What they do and don't have to do It should go down as a summit that saw just about everyone walk away happy - several hundred protesters excluded - largely because of what they don't have to do. Prime Minister Stephen Harper got his way, by having 19 of the 20 agree to halve their deficits by 2013, but the gathering was otherwise notable for what didn't happen amid competing agendas. President Barack Obama doesn't have to give up stimulus measures, Europe doesn't have to give up austerity measures, Japan doesn't have to play by the new deficit rule book, because it can't anyway given its obese debt levels, and China didn't have to talk about the yuan. Indeed, as the difference between the draft and final summit statements showed, Chinese leader Hu Jintao was successful in keeping his name out of it.
BMO Nesbitt Burns economist Sal Guatieri called the result "nothing earth moving but worth noting." His take:
- Individual countries can decide on the appropriateness of a bank, meaning it's like a go in Europe and possibly in the U.S. but not in Canada, Japan or China.
- Banks should adopt new capital and liquidity standards by the end of 2012, though countries will be allowed to phase in the capital increases at different times.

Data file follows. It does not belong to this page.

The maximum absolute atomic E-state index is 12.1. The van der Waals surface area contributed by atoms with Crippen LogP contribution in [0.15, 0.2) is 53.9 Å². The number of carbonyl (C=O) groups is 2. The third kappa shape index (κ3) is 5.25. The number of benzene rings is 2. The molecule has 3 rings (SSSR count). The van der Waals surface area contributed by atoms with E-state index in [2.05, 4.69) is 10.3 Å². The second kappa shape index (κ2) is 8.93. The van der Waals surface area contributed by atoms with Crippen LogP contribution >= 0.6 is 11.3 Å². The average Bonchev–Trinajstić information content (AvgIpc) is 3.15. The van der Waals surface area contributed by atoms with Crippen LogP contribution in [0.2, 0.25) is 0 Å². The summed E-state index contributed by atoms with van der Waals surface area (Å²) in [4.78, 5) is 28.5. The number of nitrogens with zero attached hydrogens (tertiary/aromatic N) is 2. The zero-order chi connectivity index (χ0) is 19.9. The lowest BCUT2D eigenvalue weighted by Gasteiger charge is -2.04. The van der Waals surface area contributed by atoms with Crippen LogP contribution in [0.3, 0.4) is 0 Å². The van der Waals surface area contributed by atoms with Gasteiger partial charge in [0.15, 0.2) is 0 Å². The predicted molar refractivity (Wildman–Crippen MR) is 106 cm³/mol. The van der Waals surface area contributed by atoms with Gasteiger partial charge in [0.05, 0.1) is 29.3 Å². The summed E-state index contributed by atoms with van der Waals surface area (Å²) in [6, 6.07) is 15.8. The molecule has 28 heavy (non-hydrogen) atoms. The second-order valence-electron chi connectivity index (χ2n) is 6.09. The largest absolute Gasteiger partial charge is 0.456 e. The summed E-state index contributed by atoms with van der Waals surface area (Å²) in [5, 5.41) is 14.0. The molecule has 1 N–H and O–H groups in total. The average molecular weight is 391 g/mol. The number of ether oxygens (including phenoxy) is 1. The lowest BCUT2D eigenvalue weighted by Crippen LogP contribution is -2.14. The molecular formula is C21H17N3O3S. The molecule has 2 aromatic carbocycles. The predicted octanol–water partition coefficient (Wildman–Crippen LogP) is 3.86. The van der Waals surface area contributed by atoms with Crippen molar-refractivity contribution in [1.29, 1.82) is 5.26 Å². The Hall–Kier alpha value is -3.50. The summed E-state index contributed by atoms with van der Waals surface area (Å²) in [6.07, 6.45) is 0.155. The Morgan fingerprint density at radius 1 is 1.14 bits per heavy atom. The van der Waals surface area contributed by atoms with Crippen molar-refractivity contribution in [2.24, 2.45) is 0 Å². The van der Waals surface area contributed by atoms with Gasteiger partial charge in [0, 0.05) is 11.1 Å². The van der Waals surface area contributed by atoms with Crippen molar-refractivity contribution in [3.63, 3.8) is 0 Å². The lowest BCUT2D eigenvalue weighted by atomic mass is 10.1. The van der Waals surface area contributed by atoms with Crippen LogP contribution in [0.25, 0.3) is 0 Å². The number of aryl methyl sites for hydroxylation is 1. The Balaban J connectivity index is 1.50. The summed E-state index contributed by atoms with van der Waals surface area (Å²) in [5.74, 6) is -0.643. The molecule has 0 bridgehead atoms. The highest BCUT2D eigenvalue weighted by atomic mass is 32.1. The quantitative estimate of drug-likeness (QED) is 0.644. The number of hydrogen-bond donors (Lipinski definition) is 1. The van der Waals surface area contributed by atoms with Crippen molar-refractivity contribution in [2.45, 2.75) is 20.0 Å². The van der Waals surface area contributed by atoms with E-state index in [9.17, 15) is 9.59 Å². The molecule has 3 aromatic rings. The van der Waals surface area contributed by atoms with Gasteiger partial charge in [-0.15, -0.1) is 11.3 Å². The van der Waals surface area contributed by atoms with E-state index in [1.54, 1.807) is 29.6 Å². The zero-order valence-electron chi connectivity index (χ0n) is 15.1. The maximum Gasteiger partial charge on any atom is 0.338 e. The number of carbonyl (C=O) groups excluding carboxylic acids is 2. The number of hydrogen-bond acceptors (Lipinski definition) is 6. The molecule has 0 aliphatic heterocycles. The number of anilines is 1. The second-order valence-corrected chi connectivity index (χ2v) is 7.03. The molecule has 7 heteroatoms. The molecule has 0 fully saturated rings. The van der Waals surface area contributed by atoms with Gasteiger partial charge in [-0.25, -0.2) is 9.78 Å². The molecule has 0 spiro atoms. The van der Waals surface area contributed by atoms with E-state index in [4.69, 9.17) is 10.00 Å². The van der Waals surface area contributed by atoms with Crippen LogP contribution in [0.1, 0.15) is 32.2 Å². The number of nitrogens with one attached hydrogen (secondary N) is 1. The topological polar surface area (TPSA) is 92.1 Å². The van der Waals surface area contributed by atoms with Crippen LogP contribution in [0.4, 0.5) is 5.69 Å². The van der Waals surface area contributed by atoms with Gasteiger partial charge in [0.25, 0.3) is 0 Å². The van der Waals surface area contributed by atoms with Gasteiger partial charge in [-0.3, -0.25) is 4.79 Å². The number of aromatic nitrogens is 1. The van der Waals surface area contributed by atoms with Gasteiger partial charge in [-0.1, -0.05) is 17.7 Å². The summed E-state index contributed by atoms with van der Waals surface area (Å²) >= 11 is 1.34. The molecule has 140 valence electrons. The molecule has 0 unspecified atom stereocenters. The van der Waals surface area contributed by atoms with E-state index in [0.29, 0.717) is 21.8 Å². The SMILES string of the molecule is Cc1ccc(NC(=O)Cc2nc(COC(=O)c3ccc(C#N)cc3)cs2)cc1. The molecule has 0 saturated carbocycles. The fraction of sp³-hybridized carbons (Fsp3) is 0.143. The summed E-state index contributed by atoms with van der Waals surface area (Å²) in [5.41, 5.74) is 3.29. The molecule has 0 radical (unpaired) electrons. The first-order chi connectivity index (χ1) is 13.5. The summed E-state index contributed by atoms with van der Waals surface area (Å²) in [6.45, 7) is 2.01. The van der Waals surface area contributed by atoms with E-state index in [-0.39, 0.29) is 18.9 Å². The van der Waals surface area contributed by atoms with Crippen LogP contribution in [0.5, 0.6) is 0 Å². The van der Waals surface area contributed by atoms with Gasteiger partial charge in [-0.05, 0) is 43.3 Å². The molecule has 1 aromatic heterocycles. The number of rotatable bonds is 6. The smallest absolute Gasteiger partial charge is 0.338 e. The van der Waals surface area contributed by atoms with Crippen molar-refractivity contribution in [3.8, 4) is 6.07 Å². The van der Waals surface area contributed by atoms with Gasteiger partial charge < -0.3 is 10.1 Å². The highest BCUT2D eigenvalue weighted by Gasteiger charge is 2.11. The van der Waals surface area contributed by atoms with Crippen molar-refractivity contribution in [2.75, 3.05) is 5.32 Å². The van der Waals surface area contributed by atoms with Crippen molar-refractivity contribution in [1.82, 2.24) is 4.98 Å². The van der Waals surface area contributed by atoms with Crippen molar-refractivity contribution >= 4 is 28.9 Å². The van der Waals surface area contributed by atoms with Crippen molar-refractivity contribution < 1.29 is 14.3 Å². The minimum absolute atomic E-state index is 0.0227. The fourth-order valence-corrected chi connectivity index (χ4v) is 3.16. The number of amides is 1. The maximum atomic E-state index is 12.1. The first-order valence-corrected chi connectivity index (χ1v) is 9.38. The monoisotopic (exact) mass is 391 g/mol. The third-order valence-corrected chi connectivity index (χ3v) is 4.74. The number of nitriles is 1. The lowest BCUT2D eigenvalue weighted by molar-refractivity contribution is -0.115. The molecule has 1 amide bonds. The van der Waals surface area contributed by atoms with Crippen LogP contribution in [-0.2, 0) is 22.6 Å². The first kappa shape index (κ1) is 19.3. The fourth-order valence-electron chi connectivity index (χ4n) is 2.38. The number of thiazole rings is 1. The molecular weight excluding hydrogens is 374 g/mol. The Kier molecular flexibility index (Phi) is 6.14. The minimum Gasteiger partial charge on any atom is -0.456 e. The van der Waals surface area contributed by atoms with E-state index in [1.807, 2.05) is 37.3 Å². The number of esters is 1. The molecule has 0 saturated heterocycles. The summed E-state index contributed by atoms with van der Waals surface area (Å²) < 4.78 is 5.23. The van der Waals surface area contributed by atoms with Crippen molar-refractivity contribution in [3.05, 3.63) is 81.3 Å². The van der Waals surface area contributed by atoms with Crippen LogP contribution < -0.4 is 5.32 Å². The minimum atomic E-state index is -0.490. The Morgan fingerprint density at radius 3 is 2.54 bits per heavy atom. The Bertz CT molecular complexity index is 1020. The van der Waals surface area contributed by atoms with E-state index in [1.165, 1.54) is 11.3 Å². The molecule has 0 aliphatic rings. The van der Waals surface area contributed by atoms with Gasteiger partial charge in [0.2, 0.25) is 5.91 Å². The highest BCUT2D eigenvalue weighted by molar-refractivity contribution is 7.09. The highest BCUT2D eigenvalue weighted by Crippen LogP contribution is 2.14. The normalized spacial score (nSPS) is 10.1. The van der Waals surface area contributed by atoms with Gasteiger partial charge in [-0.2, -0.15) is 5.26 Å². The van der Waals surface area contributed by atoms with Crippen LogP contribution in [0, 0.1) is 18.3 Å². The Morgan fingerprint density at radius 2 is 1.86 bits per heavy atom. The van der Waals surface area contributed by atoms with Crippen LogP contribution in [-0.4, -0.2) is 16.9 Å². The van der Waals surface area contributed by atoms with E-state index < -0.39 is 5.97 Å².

- Developed nations must strive to halve their budget deficits by 2013 and stabilize their debt-to-GDP ratios by 2016. This gives the U.S. government enough rope to continue priming its fiscal pump into next year.
- Kudos in order as PM shepherds G20 to surprising consensus
- Fears of another crisis spur nations to promise cuts
- Historic step toward new world balance
- New rules to bring banks to Canadian standard
- Moral authority helps Canada score major win on bank tax
- China flies under the radar - and walks away a winner
BIS warns on debts, rates The Bank for International Settlements, the global body based in Basel, warned today that governments and central banks must soon begin getting back to normal after the exceptional measures they took to fight the recession. The BIS said in its annual report that governments must cut their deficits and central banks not wait too much longer before hiking interest rates lest a delay lead to further trouble. "We cannot wait for the resumption of strong growth to begin the process of policy correction," general manager Jaime Caruana said at the BIS annual meeting. Read the story
AgBank to raise more than $20-billion Agricultural Bank of China Ltd. plans to raise up to $10.1-billion (U.S.) when it launches the Shangai part of its initial public offering. That would put the Chinese company on track for the biggest IPO ever, with up to $23.2-billion with a dual listing in Hong Kong, Dow Jones Newswires said today. It's the last of China's four largest banks to list publicly, and plans to sell up to 25.57 billion shares.
BP costs continue to mount BP PLC said today its costs of fighting the massive oil spill in the Gulf of Mexico have now reached $2.65-billion (U.S.). That doesn't include the $20-billion fund it agreed to set up for damages related to the spill, which began with an explosion on the Deepwater Horizon drilling rig in April. BP added that it has received some 80,000 claims and paid out $128-million for 41,000 of them.